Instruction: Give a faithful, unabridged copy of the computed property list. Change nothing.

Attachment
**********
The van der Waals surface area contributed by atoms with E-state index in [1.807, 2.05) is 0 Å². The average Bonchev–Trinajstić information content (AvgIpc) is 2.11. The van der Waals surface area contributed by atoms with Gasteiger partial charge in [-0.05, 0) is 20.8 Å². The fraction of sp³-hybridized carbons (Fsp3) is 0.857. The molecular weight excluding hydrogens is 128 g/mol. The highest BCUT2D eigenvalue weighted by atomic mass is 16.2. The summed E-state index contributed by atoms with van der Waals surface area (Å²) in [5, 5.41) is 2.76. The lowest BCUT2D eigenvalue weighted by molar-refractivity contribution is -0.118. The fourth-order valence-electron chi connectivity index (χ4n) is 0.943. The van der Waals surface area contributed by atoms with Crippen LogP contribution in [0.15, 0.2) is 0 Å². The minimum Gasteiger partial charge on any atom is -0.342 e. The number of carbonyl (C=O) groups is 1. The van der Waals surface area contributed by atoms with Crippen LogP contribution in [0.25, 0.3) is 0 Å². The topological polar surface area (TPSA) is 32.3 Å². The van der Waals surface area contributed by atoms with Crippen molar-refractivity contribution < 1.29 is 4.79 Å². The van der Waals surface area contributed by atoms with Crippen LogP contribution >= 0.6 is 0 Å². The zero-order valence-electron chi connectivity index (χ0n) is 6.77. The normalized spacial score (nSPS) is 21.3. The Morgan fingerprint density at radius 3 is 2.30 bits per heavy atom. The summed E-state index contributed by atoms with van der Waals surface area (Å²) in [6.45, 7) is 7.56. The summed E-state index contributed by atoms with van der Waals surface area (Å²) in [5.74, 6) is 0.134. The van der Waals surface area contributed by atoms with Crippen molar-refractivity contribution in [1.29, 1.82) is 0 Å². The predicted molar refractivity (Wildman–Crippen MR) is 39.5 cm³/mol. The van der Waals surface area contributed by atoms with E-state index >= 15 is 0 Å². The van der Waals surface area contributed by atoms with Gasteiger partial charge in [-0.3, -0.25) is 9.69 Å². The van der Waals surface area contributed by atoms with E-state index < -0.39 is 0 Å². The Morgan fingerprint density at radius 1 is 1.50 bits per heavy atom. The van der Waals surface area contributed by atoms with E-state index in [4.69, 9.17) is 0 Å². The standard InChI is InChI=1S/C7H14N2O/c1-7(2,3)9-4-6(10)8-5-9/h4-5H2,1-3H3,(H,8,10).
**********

The van der Waals surface area contributed by atoms with E-state index in [1.807, 2.05) is 0 Å². The average Bonchev–Trinajstić information content (AvgIpc) is 2.11. The van der Waals surface area contributed by atoms with Gasteiger partial charge in [-0.05, 0) is 20.8 Å². The fraction of sp³-hybridized carbons (Fsp3) is 0.857. The molecular weight excluding hydrogens is 128 g/mol. The highest BCUT2D eigenvalue weighted by atomic mass is 16.2. The summed E-state index contributed by atoms with van der Waals surface area (Å²) in [5, 5.41) is 2.76. The lowest BCUT2D eigenvalue weighted by molar-refractivity contribution is -0.118. The fourth-order valence-electron chi connectivity index (χ4n) is 0.943. The van der Waals surface area contributed by atoms with Crippen LogP contribution in [0.15, 0.2) is 0 Å². The minimum Gasteiger partial charge on any atom is -0.342 e. The number of carbonyl (C=O) groups is 1. The van der Waals surface area contributed by atoms with Crippen LogP contribution in [0.25, 0.3) is 0 Å². The topological polar surface area (TPSA) is 32.3 Å². The van der Waals surface area contributed by atoms with Crippen molar-refractivity contribution < 1.29 is 4.79 Å². The van der Waals surface area contributed by atoms with Crippen LogP contribution >= 0.6 is 0 Å². The zero-order valence-electron chi connectivity index (χ0n) is 6.77. The normalized spacial score (nSPS) is 21.3. The Morgan fingerprint density at radius 3 is 2.30 bits per heavy atom. The summed E-state index contributed by atoms with van der Waals surface area (Å²) in [6.45, 7) is 7.56. The summed E-state index contributed by atoms with van der Waals surface area (Å²) in [5.74, 6) is 0.134. The van der Waals surface area contributed by atoms with Crippen molar-refractivity contribution in [1.29, 1.82) is 0 Å². The predicted molar refractivity (Wildman–Crippen MR) is 39.5 cm³/mol. The van der Waals surface area contributed by atoms with E-state index >= 15 is 0 Å². The van der Waals surface area contributed by atoms with Gasteiger partial charge in [-0.3, -0.25) is 9.69 Å². The van der Waals surface area contributed by atoms with E-state index < -0.39 is 0 Å². The Morgan fingerprint density at radius 1 is 1.50 bits per heavy atom. The van der Waals surface area contributed by atoms with E-state index in [4.69, 9.17) is 0 Å². The standard InChI is InChI=1S/C7H14N2O/c1-7(2,3)9-4-6(10)8-5-9/h4-5H2,1-3H3,(H,8,10).